Gould optimistic about basketball program's future

by Tyler Deffebach / Beacon Correspondent • January 24, 2013

Women's basketball head coach Bill Gould said he is still adapting to Division III basketball.
Women's basketball head coach Bill Gould said he is still adapting to Division III basketball.

Head coach of the women's basketball team Bill Gould arrived at practice with bruises on his face from a recently broken nose.

“People tell me I look tough with it,” Gould said with a smile on his face. “But when I tell them a 20-year-old girl broke my nose when I decided to help out in practice, the toughness kind of fades away.”

The former assistant coach for the Boston College women’s basketball team then chuckled and walked toward the basketball court to begin the late afternoon practice.

“He has a great sense of humor,” said forward Kristin Brice, a sophomore marketing communication major, and the team's leading scorer. “I have never had a coach like him. He lets us play on when other coaches call time outs, and his style of coaching makes me want to step my game up.”

Gould admitted he was never the best player, but said he has always had a sense for how the game of basketball worked.

“Even in high school I would help the players who played in front of me, because I would understand how the other team is trying to stop them,” he said. “I didn't realize it at the time, but that is when I started coaching. I love coaching more than I love playing.”

During his tenure at Boston College from 1997 to 2005, he helped lead the Eagles to a 171-77 record, including six 20-win seasons, six NCAA appearances, two trips to the Sweet 16 and a Big East Championship.

“One of the main differences is the mentality at BC,” Gould said. “We would say 'what do you mean you have class? No, you’re on scholarship'. If you don't want to get your scholarship cut, and you want to play in the NBA this is what your life has to revolve around. There are a million other

kids that can take that players place.”

But at Division III Emerson, the situation is different.

“None of our kids are on scholarship,” Gould said. “And as a result there is nothing that is binding these kids to the team, if they don't want to play they don't have to play. They have to be here because it is important to them and some of the players are not as invested as others.”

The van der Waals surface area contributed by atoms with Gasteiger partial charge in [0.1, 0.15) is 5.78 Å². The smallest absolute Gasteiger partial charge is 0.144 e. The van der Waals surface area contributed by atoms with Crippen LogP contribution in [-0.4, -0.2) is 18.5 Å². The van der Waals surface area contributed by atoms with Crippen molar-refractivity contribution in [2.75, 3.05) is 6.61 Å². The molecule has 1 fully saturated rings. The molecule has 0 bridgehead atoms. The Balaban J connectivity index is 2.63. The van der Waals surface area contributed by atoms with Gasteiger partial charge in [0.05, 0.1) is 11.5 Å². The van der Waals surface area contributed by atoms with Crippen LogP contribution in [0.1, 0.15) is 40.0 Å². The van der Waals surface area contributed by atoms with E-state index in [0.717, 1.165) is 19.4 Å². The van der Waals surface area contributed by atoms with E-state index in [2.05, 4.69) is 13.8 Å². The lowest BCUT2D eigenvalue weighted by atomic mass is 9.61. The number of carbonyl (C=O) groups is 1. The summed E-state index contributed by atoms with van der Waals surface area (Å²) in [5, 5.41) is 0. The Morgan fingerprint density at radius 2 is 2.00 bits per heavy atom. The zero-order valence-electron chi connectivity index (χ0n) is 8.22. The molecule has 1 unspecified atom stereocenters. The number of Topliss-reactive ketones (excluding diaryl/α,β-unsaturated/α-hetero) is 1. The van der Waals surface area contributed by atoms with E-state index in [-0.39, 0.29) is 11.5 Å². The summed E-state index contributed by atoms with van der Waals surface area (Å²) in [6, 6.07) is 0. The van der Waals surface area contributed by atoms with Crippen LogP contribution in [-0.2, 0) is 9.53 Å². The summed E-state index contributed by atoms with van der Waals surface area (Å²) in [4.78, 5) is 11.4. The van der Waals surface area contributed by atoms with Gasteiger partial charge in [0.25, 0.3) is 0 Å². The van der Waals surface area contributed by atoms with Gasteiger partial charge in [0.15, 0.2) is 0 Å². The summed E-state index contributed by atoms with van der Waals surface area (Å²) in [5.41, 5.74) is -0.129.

Gould began coaching at Emerson in 2007 to be closer to his family.

In his first year coaching the Lions for the 2008-2009 season, Gould was named the Great Northeast Athletic Conference (GNAC) coach of the year. He took the team to a program-best 21-9, and helped Emerson reach its first playoff tournament appearance, and first trip to the GNAC conference championship.

The following season, the women's team went 13-12, then 9-17 in the 2010-2011 season, and 9-16 from 2011-2012.

This year, the Lions are 6-10.

“I got complacent with how I coached, and I thought I had figured it out at Emerson,” Gould said. “But I did not schedule right, and I did not understand how different recruiting is at a school where athletics is not the main priority for a lot of kids. And it takes a long time to fix a basketball team without scholarships.”

Amy Sherman, a senior point guard and a communication studies major, said she understands that Gould must adjust to a school with a lower athletic level.

“I think he has done a lot with the program,” Sherman said. “He is definitely transitioning from Division I to Division III, but he is a great mentor and cares about us as much on the court as he does off the court, and when we do what he says we usually end up winning the game.”

Despite the team's record, it has ranked among the top 15 Division III schools in the nation in terms of GPA since 2008.

Gould said that while he predicts that the team will improve this year, he is still sympathetic to players who have played while the program is realigning.

“We are a young team, and we will have a better record this year than we did last year,” Gould said. “We just got to go through it and we will get better.”